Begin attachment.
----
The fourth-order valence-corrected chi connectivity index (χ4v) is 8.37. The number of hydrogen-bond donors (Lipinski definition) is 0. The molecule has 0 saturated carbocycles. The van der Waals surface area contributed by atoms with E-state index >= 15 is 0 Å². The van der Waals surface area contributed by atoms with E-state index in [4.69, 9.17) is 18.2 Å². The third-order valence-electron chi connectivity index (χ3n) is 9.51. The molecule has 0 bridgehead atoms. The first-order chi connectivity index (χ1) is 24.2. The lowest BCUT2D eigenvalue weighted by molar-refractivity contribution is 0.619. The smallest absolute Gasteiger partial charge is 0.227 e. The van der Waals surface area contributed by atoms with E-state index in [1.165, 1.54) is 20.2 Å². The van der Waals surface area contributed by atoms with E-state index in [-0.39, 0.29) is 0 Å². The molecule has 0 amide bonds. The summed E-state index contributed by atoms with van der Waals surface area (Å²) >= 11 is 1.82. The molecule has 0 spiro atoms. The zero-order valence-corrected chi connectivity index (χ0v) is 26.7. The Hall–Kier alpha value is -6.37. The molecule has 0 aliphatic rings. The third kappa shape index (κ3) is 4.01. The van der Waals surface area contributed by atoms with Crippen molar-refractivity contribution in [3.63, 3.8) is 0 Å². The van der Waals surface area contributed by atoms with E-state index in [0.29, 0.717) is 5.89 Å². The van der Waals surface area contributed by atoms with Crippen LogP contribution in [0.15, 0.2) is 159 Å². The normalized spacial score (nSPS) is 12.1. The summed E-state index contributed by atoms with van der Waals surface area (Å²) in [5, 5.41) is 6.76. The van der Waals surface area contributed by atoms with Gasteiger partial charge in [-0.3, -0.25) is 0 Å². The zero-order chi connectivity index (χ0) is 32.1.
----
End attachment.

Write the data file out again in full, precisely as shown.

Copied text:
The fourth-order valence-corrected chi connectivity index (χ4v) is 8.37. The number of hydrogen-bond donors (Lipinski definition) is 0. The molecule has 0 saturated carbocycles. The van der Waals surface area contributed by atoms with E-state index >= 15 is 0 Å². The van der Waals surface area contributed by atoms with E-state index in [4.69, 9.17) is 18.2 Å². The third-order valence-electron chi connectivity index (χ3n) is 9.51. The molecule has 0 bridgehead atoms. The first-order chi connectivity index (χ1) is 24.2. The lowest BCUT2D eigenvalue weighted by molar-refractivity contribution is 0.619. The smallest absolute Gasteiger partial charge is 0.227 e. The van der Waals surface area contributed by atoms with E-state index in [1.165, 1.54) is 20.2 Å². The van der Waals surface area contributed by atoms with E-state index in [-0.39, 0.29) is 0 Å². The molecule has 0 amide bonds. The summed E-state index contributed by atoms with van der Waals surface area (Å²) >= 11 is 1.82. The molecule has 0 spiro atoms. The zero-order valence-corrected chi connectivity index (χ0v) is 26.7. The Hall–Kier alpha value is -6.37. The molecule has 0 aliphatic rings. The third kappa shape index (κ3) is 4.01. The van der Waals surface area contributed by atoms with Crippen molar-refractivity contribution in [3.63, 3.8) is 0 Å². The van der Waals surface area contributed by atoms with E-state index in [0.29, 0.717) is 5.89 Å². The van der Waals surface area contributed by atoms with Crippen LogP contribution in [0.15, 0.2) is 159 Å². The normalized spacial score (nSPS) is 12.1. The summed E-state index contributed by atoms with van der Waals surface area (Å²) in [5, 5.41) is 6.76. The van der Waals surface area contributed by atoms with Gasteiger partial charge in [-0.3, -0.25) is 0 Å². The zero-order chi connectivity index (χ0) is 32.1.